The final stage in the process, following the dehumanising is the reprogramming, in some ways more inhumane, more sinister. Naomi again draws the parallel with torture, in the weeks before release, victims in Guantanamo are send to a place where they watch DVDs and eat junk food.
In Iraq, the sudden unfettered free market attempts to reprogramme the population with cheap consumer goods. One employee of an American company taking advantage of the new frontier exclaimed, "One well-stocked 7-Eleven could knock out 30 Iraqi stores; a Wal-Mart could take over the country."
Most disturbing is that the American idea of exporting democracy has nothing to do with good governance, its about replacing a culture that goes back to the earliest civilisation with one that has been around for a few decades.
Saturday, September 08, 2007
Thursday, September 06, 2007
Now the problem is that with the introduction of the new parking scheme there are simply not enough parking spaces for all the people living in these streets.
People living in the area disagree and last night put forward some imaginative ideas that would help address the problem, real community politics stuff, people reaching agreement amongst themselves as to how they want their streets to work.
Unfortunately the council showed less imagination and residents were met with a whole host of reasons why things could not be done, which seemed to be more down to cost and bureaucracy than anything else.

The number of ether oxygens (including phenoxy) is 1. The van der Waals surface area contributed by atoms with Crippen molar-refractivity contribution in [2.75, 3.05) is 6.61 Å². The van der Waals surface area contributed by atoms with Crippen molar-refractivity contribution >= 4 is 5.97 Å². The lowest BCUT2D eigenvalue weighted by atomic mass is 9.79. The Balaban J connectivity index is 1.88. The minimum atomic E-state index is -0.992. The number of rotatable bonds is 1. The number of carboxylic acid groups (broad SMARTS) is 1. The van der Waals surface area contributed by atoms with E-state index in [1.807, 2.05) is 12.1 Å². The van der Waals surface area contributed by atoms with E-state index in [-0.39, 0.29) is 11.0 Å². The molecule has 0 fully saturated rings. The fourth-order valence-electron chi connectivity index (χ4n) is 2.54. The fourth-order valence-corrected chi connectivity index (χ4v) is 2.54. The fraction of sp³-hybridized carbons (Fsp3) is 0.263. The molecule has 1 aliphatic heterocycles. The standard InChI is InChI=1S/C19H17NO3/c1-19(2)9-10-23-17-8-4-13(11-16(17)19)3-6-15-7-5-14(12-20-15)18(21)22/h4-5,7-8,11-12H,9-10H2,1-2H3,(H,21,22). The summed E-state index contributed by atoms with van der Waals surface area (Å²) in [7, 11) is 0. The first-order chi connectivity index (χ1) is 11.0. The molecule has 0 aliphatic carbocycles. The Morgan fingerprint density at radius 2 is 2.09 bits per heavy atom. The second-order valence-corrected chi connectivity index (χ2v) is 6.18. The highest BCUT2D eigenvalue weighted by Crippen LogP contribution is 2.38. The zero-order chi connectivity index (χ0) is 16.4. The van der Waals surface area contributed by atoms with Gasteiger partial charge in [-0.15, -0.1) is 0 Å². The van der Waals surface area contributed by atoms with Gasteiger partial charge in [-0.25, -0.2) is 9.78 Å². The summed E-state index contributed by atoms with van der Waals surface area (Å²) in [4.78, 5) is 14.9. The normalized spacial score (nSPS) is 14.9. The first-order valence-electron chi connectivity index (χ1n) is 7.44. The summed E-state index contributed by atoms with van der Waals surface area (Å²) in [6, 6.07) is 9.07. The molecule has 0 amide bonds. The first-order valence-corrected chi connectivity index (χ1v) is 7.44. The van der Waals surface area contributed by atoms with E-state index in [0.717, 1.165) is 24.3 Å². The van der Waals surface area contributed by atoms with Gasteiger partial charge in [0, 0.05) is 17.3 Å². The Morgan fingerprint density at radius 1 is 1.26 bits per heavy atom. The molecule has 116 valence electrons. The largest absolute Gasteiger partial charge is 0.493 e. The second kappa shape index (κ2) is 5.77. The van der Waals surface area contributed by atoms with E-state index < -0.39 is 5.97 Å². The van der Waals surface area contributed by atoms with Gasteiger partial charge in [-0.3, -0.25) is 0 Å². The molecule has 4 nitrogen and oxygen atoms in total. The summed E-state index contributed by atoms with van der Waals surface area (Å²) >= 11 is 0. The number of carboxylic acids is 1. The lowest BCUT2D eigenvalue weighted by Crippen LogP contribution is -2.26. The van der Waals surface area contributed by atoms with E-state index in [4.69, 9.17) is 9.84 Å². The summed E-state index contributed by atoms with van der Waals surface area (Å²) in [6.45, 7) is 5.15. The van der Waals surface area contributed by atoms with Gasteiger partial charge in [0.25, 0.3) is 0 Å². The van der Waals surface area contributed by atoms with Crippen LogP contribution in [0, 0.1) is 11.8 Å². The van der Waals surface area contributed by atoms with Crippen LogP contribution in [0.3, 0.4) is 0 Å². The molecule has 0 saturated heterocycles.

Here are two of the suggestions made at the meeting.
Another resident and key campaigner on this issue, proposed a scheme in Guy St that would allow parking on both sides of the road. She drew on examples in other parts of the town where similar sizes of parking spaces and road widths had recently been drawn and that this could be put in practice in Guy Street. Again this was rejected on the basis that latest guidelines require wider spaces and that the narrower spaces in other parts of the town had been laid out in earlier times. Probably during the time when the Feudal System operated from the castle when the lord of the manor could park where the hell he liked by royal charter.
I found it a frustrating meeting, you could feel the frustration on behalf of residents who really wanted to solve this, many had put a lot of work and research into the problem and it appeared they were not being listened to.
Statements that Residents had brought this problem on themselves by owning cars (in a society that almost requires it whether we like it or not) or by living there in the first place (when even young doctors cannot afford to live in the street, let alone anywhere with a drive) met with restrained anger.
I fear the council will go back and tinker with their plan and maybe squeeze a few more spaces out.
What it needs is a bit of imagination and some of the residents’ council tax money (they all have jobs and probably pay a significant amount collectively) spending on a decent scheme as that proposed in Guys Cliffe Terrace that will go a long way towards solving this problem.